Black Market Farm in the schools

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Here’s what’s happening

We approached the business manager at Albany County School District over the summer about a grant that helps get local meat into schools by covering processing costs. This state grant is definitely not producer-friendly and only reimburses USDA butchering costs at $.80/lb, which clearly is not sustainable. But we felt like it was an opportunity to start a conversation and get healthy, local meat into schools, so we went for it. And we knew that our community would help us support this initiative. We told the District we would be willing to donate 300 lbs of ground beef.

We found out we got the grant right before Christmas break. Chili will be on the menu in February for all the elementary schools and it will be noted as being supplied locally, by us. That’s over 1500 school-lunch students who will have access to healthy, local, pasture-raised meat. It is AMAZING!!!

I've had a lot of folks asking questions about this important development and how we can keep it going. The best thing? ASK QUESTIONS. The school administration and especially the school board REALLY listen to parents. You have the power here. If you are interested in supporting our farm to school program with a donation, we can cover costs and even potentially expand the program for this school year. If the school district worked with the food service program to put our meat on the menu in February, we are on to something. Pass around this link, email it to parent groups and school staff. Let’s keep the momentum building.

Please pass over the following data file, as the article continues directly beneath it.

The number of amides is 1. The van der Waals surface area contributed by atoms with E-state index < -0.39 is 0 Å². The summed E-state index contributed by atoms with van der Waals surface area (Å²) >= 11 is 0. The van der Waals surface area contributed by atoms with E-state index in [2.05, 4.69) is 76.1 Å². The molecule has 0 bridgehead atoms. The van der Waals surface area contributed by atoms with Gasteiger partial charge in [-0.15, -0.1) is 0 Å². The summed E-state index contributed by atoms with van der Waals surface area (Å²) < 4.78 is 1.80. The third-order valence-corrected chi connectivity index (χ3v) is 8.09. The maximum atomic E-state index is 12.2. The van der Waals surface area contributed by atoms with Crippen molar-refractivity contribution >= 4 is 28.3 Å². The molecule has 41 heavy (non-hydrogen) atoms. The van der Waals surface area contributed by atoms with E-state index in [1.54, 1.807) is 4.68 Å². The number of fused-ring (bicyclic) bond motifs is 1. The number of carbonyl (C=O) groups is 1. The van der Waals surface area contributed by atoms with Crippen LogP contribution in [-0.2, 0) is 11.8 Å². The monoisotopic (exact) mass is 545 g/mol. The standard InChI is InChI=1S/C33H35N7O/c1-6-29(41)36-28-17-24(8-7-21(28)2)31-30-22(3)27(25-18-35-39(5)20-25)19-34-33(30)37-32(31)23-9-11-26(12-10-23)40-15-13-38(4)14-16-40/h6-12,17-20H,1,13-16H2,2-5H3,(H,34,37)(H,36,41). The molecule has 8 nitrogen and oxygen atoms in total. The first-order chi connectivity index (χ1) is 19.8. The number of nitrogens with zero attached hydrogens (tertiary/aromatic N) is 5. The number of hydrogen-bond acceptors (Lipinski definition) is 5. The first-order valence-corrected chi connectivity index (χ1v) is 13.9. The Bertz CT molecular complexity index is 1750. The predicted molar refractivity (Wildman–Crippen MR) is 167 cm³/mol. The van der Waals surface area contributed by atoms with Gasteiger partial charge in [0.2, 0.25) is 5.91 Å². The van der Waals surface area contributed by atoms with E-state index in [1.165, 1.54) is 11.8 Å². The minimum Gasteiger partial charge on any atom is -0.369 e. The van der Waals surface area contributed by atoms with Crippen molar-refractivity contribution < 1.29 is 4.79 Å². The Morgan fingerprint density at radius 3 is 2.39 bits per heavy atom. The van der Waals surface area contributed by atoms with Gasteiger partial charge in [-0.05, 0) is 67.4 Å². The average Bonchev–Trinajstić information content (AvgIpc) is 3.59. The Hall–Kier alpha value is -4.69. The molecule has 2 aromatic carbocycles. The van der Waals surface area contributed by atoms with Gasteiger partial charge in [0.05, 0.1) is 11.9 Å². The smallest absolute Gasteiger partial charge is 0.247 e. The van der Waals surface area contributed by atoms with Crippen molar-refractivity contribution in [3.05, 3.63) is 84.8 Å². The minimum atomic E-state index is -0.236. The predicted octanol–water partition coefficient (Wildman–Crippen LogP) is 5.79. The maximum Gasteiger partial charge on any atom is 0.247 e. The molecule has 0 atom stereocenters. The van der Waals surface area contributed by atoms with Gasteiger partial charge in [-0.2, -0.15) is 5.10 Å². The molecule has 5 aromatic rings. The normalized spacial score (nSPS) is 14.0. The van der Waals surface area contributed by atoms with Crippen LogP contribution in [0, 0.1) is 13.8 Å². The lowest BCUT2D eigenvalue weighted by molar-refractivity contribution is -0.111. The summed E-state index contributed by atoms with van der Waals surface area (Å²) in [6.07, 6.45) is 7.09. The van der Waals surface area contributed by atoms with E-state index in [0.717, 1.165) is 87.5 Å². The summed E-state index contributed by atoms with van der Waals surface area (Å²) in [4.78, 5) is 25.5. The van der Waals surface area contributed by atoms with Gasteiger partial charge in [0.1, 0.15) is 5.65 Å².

Here’s what I know

The school board is currently evaluating the 5-year contract with Sodexo, which is up this year.

Here is the recommendation from the food service consultant, paid by a USDA grant to review the food service program, give a summary report of program effectiveness and recommendations.

In our experience, USDA-supported programs can be tricky to navigate, because government policies are lobbied so heavily by the commercial food industry (which is caught up in the complex processed food, corn commodity issues). 

Full disclosure: my mom was the School Food Service Director for ACSD for over a decade when I was growing up. She was replaced when the school district decided to go a managed food system, many moons ago. I don’t have any experience with the current food programs, but I do know quite a bit about the schools’ kitchen capabilities and potential staff needed, as they cooked as much as possible at individual schools during that time.

As a family, we’ve been listening to the Omnivores Dilemma (the kid's version) and it’s been a really helpful perspective in this conversation. We have it on Audible, but here is the book:


Here’s what I don’t know

I don’t know where the Board is at in considering the food service program. And here are some of the questions I am asking:

  • Would ACSD be willing to negotiate with a management company to buy meat and produce locally (again, I’ve heard that most management companies don’t do that)? 

  • Are they willing to look at taking the food preparation back in-house? What are the financial and staff considerations of making a move like that? 

  • If buying local meat and produce (or having schools grow some of their own) is cost prohibitive for either the district or management company, are there other resources to consider? Grants? Donations? How could we help make a program like this sustainable?

I think we have to listen as much as we talk in order to get a revolution started. And I’d love to hear what everyone is learning! Please share your comments below and let’s keep the momentum going!